Warning Signs of Dementia
by Jamie Wilson
Originally published in Senior Pathways
To understand the warning signs of dementia, one must first understand what dementia is. Dementia is a term used to describe a series of symptoms such as progressive memory loss, confusion, hallucinations and poor judgement. If a person is experiencing these types of symptoms, a medical professional would say they have dementia. At that point the type of dementia would need to be determined if possible. Alzheimer’s Disease is the most commonly diagnosed form of dementia, but there are several types such as vascular dementia, Lewy Body Disease, FTD, Huntington’s Disease and dementias caused by traumatic brain injury or alcohol abuse. These dementias are all considered irreversible but there are medications to treat symptoms and improve quality of life.
There are also reversible dementias that can be caused by medications, infections, stress, grief, depression or other mental illness issues. Proper treatment and medication can often clear the symptoms with no longer term effect which is why it is critical to seek medical help as soon as possible.
Common Warning Signs
- Short term memory loss
- Repeating questions or stories
- Loss of time
- Difficulty with executive function such as balancing the check book
- Mood changes
- Changes in sleep patterns
- Inability to remember names or words
- Losing items
- Forgetting appointments or medications
- Decline in hygiene
- Getting lost going to familiar places
- In appropriate behaviors or language
These symptoms can come on very quickly or show up over a longer period of time depending on the type of dementia.
Important Tip – Finding a Physician
When dealing with a diagnosis of dementia or Alzheimer’s Disease it is important to work with the right physician. Geriatric physicians and Neurologists typically have the most experience with dementia and therefore are aware of the most current treatment options. Regardless of the physician’s specialty, full testing should be completed to rule out reversible dementias and determine which type of dementia is causing the symptoms. These tests usually include a physical exam, review of medications, testing of blood and urine, CAT scan or MRI, memory tests and a review with a neuro-pyschologist. These test are painless and non invasive and are critical in acquiring an accurate diagnosis and determining the best treatment options. Specialty physicians will work with General Practitioners if a patient wants to continue to see there family doctor as well. Getting a second opinion in a dementia diagnosis is always prudent.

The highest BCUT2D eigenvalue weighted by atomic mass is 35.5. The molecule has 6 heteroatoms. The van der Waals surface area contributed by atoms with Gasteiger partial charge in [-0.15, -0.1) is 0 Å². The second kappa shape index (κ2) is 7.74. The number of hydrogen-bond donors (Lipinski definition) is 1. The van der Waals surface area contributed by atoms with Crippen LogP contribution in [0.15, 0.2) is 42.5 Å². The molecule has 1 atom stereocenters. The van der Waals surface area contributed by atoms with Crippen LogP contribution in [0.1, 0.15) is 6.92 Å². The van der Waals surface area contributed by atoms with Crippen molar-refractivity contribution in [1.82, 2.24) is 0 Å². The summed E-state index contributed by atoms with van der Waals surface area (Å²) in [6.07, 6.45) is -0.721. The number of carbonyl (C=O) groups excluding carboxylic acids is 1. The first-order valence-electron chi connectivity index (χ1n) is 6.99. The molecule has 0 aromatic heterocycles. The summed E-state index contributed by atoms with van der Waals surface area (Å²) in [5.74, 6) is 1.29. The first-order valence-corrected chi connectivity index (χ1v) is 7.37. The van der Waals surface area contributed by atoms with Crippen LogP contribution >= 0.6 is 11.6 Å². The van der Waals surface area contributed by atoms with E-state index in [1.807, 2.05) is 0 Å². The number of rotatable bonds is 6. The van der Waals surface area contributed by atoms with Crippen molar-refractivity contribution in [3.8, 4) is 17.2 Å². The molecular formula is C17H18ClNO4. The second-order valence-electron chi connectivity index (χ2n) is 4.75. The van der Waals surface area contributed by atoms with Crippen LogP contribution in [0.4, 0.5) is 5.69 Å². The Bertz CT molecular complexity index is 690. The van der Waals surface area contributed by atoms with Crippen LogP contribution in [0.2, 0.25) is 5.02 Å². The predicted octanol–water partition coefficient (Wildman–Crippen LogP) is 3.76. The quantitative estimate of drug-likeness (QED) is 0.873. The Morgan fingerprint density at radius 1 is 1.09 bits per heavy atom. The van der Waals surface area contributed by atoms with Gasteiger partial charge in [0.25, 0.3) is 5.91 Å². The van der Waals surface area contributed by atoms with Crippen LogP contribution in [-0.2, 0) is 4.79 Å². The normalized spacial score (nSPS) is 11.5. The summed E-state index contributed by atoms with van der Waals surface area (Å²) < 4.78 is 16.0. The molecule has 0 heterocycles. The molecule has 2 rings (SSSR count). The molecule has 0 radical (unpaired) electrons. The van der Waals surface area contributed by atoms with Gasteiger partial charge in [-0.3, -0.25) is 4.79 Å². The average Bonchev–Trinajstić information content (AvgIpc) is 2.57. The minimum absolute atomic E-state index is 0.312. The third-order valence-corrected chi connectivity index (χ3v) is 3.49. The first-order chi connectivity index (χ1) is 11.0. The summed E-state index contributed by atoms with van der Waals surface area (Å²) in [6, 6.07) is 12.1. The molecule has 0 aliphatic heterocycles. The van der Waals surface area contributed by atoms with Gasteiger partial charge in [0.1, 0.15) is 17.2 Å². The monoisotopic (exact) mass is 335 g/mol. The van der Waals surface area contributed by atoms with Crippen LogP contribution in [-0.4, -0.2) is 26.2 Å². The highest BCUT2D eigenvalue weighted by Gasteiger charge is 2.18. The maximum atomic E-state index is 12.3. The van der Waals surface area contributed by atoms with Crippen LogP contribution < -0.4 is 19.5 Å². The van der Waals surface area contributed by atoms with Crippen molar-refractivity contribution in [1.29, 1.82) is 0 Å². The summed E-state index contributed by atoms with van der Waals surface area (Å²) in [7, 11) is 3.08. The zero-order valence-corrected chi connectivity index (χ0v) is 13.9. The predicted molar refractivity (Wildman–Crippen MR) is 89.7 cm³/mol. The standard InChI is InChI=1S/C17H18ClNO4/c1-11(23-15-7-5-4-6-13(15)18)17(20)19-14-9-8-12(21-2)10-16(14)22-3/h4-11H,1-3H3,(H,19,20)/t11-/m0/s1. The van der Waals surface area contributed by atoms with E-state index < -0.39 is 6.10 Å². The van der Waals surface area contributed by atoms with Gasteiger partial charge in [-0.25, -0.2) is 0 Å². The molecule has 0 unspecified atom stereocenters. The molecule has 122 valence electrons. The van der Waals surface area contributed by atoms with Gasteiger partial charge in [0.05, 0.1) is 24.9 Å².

Important Tip – Preparing for Change
Most irreversible dementias are progressive and impact many facets of daily life. Understanding what is to come and being prepared for the changes will make the journey much easier. As the person with dementia loses function, caregivers will need to address the following issues:
- Driving – persons with dementia SHOULD NOT DRIVE
- Managing finances – at minimum this should be supervised
- Safety concerns – medication administration, cooking, wandering, etc
- Review of needed legal documents and an estate plan
- Review of finances available for care
- Understanding of care options – home care, memory care, skilled nursing
- Development of a care plan
- Knowledge of local resources
- Options for caregiver/family support
The dementia journey is not an easy one and it is not one that a caregiver should attempt to embark on alone. Thankfully, there are national and local resources that can assist with all the issues listed above and they can help make the process easier for everyone involved. With faith and an open heart there can be blessings found in the trials that dementia brings.
James 1:2-6: My brethren, count it all joy when you fall into various trials, knowing that the testing of your faith produces patience.
About the Author
Rev. Jamie Wilson Headley – CDP, CDI, CSA, MBA President & CEO Dementia Services Group is a full service dementia consulting company that works directly with families dealing with a dementia diagnosis, acting as a navigator, advisor and advocate. DSG also provides dementia training to industry professionals and the community at large. Ms Wilson is a sought after public speaker on dementia and aging. Jamie has been trained by the Alzheimer’s Association of America as a Dementia Professional, and has been certified by the National Council of Certified Dementia Practitioners as a Certified Dementia Practitioner and as an Instructor. Ms Wilson has also been trained as a Certified Senior Advisor and is an ordained non -denominational minister. Jamie has a great deal of personal experience with dementia as well as her professional training. Jamie’s mother died of Alzheimer’s disease. As her Mother’s caretaker and advocate, Jamie gained a wealth of knowledge, much of it she quips, on “what NOT to do”. In addition, Jamie holds a BA and MBA from Dominican University in River Forest, IL and spent her “former life” as an operations executive working with fortune 500 companies. Jamie was hired by companies for her expertise in crisis management, strategic planning, leading through change and training and development. This expertise transfers into her work as an advocate, advisor and educator. The mission of DSG is to improve the lives of those living with dementia by offering support, advocacy and advice to individuals and families and by providing education to healthcare professionals and senior providers. This is Jamie’s passion, her purpose and her ministry.